In July, four masked men kidnapped and beat Aydin Guliyev, editor of the opposition daily Baki Khabar (Baku News). The attackers put a bag over Guliyev's head, tied his hands with a rope, and threatened to kill him if he did not stop criticizing Islam. Guliyev, who is Muslim, said he believed that the government orchestrated the assault to intimidate him and punish his paper for criticizing authorities, The Associated Press reported.
Days after Guliyev's abduction, two unidentified men attacked Eynulla Fatullayev, an investigative reporter with the opposition weekly magazine Monitor, in downtown Baku. Monitor has long angered officials with hard-hitting commentary. Fatullayev was investigating high-level corruption at the time, according to local press reports. Authorities had made no progress in the investigations into these attacks by year's end.
In a rare positive development, a Baku district court dropped criminal defamation charges against Irada Huseynova, an exiled Azerbaijani journalist who had criticized Baku's mayor, after CPJ and other local and international media organizations advocated on her behalf. Huseynova was convicted of criminally defaming Mayor Hajibala Abutalibov in a June 2001 article published in the independent weekly Bakinsky Bulvar (Baku Boulevard). Huseynova immigrated to Moscow to escape punishment.
CPJ highlighted Huseynova's case at a June 2004 meeting in Baku of the Toronto-based International Freedom of Expression Exchange (IFEX), which comprises representatives of dozens of freedom of expression groups from around the world. IFEX appealed to Azerbaijani authorities to drop the case against her. Later that month, Abutalibov officially withdrew his charges against Huseynova.
2004 Documented Cases – Azerbaijan
Posted: June 22, 2004
Mohhamed Rzayev, Azadlig
Rzayev, a correspondent for the opposition daily Azadlig, has been pressured by the local government in the Nakhchivan Autonomous Republic to stop his work.
Rzayev told CPJ that he receives threatening phone calls from the police in Nakhchivan City, the capital, every time he criticizes local authorities in his articles. Recently, Rzayev has published critical pieces on corruption in the Nakhchivan school administration and the local government's inability to handle electricity shortages. Rzayev told CPJ that at the end of the month he was kidnapped from his home by local police, taken out of the city, and beaten up. The police warned him to stop writing about social problems in the region.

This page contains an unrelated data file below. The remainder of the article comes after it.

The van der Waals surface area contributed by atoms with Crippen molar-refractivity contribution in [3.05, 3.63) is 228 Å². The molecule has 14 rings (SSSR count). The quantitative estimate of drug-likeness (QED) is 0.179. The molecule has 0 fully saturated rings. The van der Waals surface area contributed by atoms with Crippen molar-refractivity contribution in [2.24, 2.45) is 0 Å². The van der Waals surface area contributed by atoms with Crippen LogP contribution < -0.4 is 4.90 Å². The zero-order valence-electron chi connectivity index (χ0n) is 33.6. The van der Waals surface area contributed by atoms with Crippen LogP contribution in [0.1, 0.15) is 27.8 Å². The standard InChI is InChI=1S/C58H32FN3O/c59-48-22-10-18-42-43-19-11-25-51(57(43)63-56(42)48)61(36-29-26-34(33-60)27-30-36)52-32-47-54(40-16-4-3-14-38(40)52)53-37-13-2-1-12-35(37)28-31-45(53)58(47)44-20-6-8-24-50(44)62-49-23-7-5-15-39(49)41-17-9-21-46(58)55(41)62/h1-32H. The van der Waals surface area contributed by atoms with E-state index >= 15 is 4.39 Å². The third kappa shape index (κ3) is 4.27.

Posted: June 22, 2004
Melakhet Nasibova, RFE/RL
HARASSED, THREATENED, LEGAL ACTION
Nasibova, a correspondent for the Azerbaijani news agency Turan and the Azerbaijani Service of the U.S.-funded Radio Free Europe/Radio Liberty (RFE/RL), has been pressured by the local government in the Nakhchivan Autonomous Republic to stop her work.
On April 4, Nasibova aired a report about drug addiction in Nakhchivan. In the report, she quoted Rashadat Nabatov, head of the drug rehabilitation center in the capital, Nakhchivan City, on the number of drug addicts in the region.
Later that month, Nabatov called Nasibova and asked for a meeting, where, in the presence of police officers, he asked her to apologize for quoting him, according to Nasibova and an RFE/RL report. When she refused, Nabatov said he would sue her for insulting his dignity. On April 28, he pressed libel charges against her. On June 10, she filed a counter-claim against him.
Nasibova has also received threatening anonymous phone calls and e-mail messages saying that if she does not stop her critical reporting, she and her family will be in danger.
OCTOBER 22, 2004
Posted: October 27, 2004
Rauf Arifoglu, Yeni Musavat
LEGAL ACTION, IMPRISONED
Arifoglu, editor of the opposition newspaper Yeni Musavat, who was swept up in a crackdown against the opposition press following the tainted 2003 presidential election, was convicted on a charge of organizing anti-government riots and sentenced to five years in prison.